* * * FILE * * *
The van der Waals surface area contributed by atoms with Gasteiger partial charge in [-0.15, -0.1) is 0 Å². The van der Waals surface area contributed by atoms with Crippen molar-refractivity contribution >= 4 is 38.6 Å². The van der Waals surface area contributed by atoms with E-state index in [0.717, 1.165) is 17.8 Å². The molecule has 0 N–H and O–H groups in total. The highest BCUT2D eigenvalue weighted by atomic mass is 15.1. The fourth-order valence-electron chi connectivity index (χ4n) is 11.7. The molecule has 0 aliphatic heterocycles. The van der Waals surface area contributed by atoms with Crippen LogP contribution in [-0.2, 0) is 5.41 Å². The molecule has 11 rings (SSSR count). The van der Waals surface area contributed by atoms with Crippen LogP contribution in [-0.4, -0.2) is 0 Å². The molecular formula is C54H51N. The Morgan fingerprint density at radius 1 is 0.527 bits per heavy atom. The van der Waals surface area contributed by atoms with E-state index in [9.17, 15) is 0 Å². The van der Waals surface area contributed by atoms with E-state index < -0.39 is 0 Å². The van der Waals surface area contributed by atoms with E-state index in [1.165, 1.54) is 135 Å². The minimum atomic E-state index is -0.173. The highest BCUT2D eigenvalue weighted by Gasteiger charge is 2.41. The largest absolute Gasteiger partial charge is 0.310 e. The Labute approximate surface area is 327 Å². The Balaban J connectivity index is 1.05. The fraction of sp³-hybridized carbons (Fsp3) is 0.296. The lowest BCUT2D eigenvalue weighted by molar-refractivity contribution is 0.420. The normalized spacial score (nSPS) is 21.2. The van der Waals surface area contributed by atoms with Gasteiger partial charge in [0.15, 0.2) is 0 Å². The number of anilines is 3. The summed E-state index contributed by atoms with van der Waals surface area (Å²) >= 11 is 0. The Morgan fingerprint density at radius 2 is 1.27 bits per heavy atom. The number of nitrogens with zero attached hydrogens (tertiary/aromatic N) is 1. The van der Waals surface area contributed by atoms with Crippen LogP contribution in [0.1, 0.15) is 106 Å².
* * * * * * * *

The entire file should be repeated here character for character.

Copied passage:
The van der Waals surface area contributed by atoms with Gasteiger partial charge in [-0.15, -0.1) is 0 Å². The van der Waals surface area contributed by atoms with Crippen molar-refractivity contribution >= 4 is 38.6 Å². The van der Waals surface area contributed by atoms with E-state index in [0.717, 1.165) is 17.8 Å². The molecule has 0 N–H and O–H groups in total. The highest BCUT2D eigenvalue weighted by atomic mass is 15.1. The fourth-order valence-electron chi connectivity index (χ4n) is 11.7. The molecule has 0 aliphatic heterocycles. The van der Waals surface area contributed by atoms with Crippen LogP contribution in [-0.2, 0) is 5.41 Å². The molecule has 11 rings (SSSR count). The van der Waals surface area contributed by atoms with Crippen LogP contribution in [-0.4, -0.2) is 0 Å². The molecular formula is C54H51N. The Morgan fingerprint density at radius 1 is 0.527 bits per heavy atom. The van der Waals surface area contributed by atoms with E-state index in [9.17, 15) is 0 Å². The van der Waals surface area contributed by atoms with E-state index < -0.39 is 0 Å². The van der Waals surface area contributed by atoms with E-state index in [1.165, 1.54) is 135 Å². The minimum atomic E-state index is -0.173. The highest BCUT2D eigenvalue weighted by Gasteiger charge is 2.41. The largest absolute Gasteiger partial charge is 0.310 e. The Labute approximate surface area is 327 Å². The Balaban J connectivity index is 1.05. The fraction of sp³-hybridized carbons (Fsp3) is 0.296. The lowest BCUT2D eigenvalue weighted by molar-refractivity contribution is 0.420. The normalized spacial score (nSPS) is 21.2. The van der Waals surface area contributed by atoms with Gasteiger partial charge in [0.15, 0.2) is 0 Å². The number of anilines is 3. The summed E-state index contributed by atoms with van der Waals surface area (Å²) >= 11 is 0. The Morgan fingerprint density at radius 2 is 1.27 bits per heavy atom. The number of nitrogens with zero attached hydrogens (tertiary/aromatic N) is 1. The van der Waals surface area contributed by atoms with Crippen LogP contribution in [0.1, 0.15) is 106 Å².